Steph and I had a lovely pre covid tradition of trying to increase his country count by having a monthly date weekend in a new European country. Our favourite visits were those where we could experience the dual culinary delights of a Michelin starred dinner of local cuisine AND an exceptional hot dog van. (Highlights to date of the hot dog tradition have been Copenhagen, Reykjavik and the Faroes). We had high hopes for this weekend’s adventure to Krakow – where we had heard of a famous kielbasa (sausage) van and we had secured a reservation at Fiorentina. Bonus points were also going to be in order if we could get some excellent dumplings
To balance out our weekend, we were visiting Auschwitz. I am not really looking forward to it, but think it is an important place to visit.
Late arrival in town, kielbasa and pierogi (sausage and dumplings)
We arrived at 9pm but were confident that left time for dinner. We checked into our very luxurious suite at the Bonerowski Palace (a suite at a bargain), and then went on the hunt for the famous blue sausage van in the south of the old town. The sausage and roll combo commanded a queue of locals but it was worth the wait. Delicious. We were still pretty peckish so wandered around the old town and found a nice restaurant in the old square for some pierogi with cheese and potato. We were most amused in the middle of a european energy crisis to see packed terraces in the old town square with both gas and electric heaters going at full blast. Clearly no energy worries here.
A sobering day at Auschwitz Birkenau
Visiting Auschwitz has always been on the plan since I was a kid in NZ studying the holocaust at high school. It was a sobering and horrible day, in spite of knowing exactly what we were getting into. The vastness of Birkenau was hard to comprehend. The only gratifying part of the visit was how busy it was – crowded but respectful – which gives me at least some hope that these atrocities will never be forgotten.
A sunnier wander around the Wawel castle and over to the Jewish Ghetto
We headed up to the Wawel castle to check it out. We were planning as we went, and as i looked up reviews to see what we should visit and pay for, I was amused by Heinrich 16’s review on Tripadvisor – ‘a bunch of mismashed buildings, with outrageous fees to visit some inside rooms, not an actual castle’. Harsh, but not entirely untrue. The cathedral was lovely and the views of the river were great, but we were too lazy to pay to squish in a queue and walk slowly around some state rooms inside (you can see everything outside for free) . We enjoyed more the lovely walk along the river with the autumn leaves and across the Father Bernatek’s bridge with the excellent acrobatic sculptures. And we wandered around the old ghetto with a sobering memorial in the square with empty chairs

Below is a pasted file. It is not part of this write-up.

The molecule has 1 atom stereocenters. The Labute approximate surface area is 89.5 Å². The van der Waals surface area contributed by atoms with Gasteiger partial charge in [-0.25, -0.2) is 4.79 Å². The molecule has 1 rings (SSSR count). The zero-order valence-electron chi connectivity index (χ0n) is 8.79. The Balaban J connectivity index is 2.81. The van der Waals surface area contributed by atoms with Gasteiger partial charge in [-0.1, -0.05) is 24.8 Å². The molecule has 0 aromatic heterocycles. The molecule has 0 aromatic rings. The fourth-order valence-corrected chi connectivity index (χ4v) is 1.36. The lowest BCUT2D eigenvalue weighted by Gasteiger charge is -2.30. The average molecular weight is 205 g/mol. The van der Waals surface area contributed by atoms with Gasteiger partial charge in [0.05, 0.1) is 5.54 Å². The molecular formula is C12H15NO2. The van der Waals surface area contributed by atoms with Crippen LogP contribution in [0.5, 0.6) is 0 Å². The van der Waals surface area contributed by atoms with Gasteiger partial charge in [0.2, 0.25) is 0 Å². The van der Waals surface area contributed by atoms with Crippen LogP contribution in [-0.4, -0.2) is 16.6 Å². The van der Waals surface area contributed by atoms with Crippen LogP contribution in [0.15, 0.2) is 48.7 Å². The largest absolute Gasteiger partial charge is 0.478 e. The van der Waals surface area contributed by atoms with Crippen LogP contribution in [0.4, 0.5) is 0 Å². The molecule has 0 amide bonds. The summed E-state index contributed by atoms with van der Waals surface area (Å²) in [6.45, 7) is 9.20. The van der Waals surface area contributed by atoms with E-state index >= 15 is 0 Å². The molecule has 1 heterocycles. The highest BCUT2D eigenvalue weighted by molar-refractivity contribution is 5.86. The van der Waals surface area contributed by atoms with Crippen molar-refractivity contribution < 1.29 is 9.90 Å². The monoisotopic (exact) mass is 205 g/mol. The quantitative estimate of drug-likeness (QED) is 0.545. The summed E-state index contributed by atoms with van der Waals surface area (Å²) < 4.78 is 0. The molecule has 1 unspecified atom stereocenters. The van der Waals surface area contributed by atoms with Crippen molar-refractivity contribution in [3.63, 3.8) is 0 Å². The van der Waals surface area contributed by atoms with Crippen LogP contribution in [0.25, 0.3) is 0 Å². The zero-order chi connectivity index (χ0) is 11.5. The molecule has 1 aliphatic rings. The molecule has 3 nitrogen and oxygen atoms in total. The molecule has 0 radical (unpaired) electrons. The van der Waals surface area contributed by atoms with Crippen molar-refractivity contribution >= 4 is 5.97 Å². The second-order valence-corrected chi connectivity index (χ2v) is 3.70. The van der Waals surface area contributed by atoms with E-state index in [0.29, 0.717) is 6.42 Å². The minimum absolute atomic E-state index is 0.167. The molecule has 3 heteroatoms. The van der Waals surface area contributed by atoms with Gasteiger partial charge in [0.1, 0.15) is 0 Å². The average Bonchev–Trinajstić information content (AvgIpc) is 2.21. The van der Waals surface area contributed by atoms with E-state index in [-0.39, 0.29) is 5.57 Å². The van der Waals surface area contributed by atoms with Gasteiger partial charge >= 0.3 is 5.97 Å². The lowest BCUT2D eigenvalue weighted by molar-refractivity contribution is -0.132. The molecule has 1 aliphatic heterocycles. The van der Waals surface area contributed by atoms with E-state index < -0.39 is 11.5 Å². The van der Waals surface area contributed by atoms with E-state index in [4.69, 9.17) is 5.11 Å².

Visiting the modern art museum
Most of you will know that I love modern art – the more obscure the better, and I will always visit a modern art museum if there is one. Krakow has an excellent museum. The current exhibition was pretty shocking with a mixed bag of protest photos and videos – covering everything from women’s rights (yay) to anti Putin material (yay again) to groups campaigning for the right to murder gypsies (wtaf).
A fine albeit brusque dinner at Fiorentina
In keeping with tradition we had booked a michelin recommended dinner at Fiorentina. The service was amusingly Polish, and I was getting pretty hangry 45 minutes after we were seated and I had only been fed a small amuse bouche with smoked sour cream. The speed of service improved and dinner was good though not outstanding.
Walking tour around the Old town and Kazimierz
After an excellent bacon, cheese, egg, pickle and onion brioche sandwich for breakfast, we embarked on two walking tours (old town and Kazimierz – the jewish old town) that the guide suggested would take all day (maps below). We meandered and finished in two hours, but admittedly couldn’t visit the inside of any of the religious sites as they were either closed or in use for services. Our favourite spots were the flea market in Kazimierz (doing a roaring trade in fur coats), the 15th century Remah cemetery which was the lovely resting place of most of the famous polish jews, and the Franciscan church (mass performed with gusto). We passed lots of huge tour groups getting ferried around in electric buggies…. Krakow definitely is a bustling tourist destination… but it didn’t detract from the loveliness.
Everyone in Krakow uses bolt not uber – it works well. We took it to auschwitz and bag for c. £45 each way, and it was £10 to the airport (don’t be a dufus and take a taxi to the airport like we did (we thought it was a fixed fare), it was much more expensive than a bolt)
Stayed at the Bonerowski palace – lovely
Prebook your Auschwitz visit a few weeks in advance as they do sell out. We managed to get a slot on a french tour as there were no english ones left. https://visit.auschwitz.org/?lang=en
Walking tours from IYP below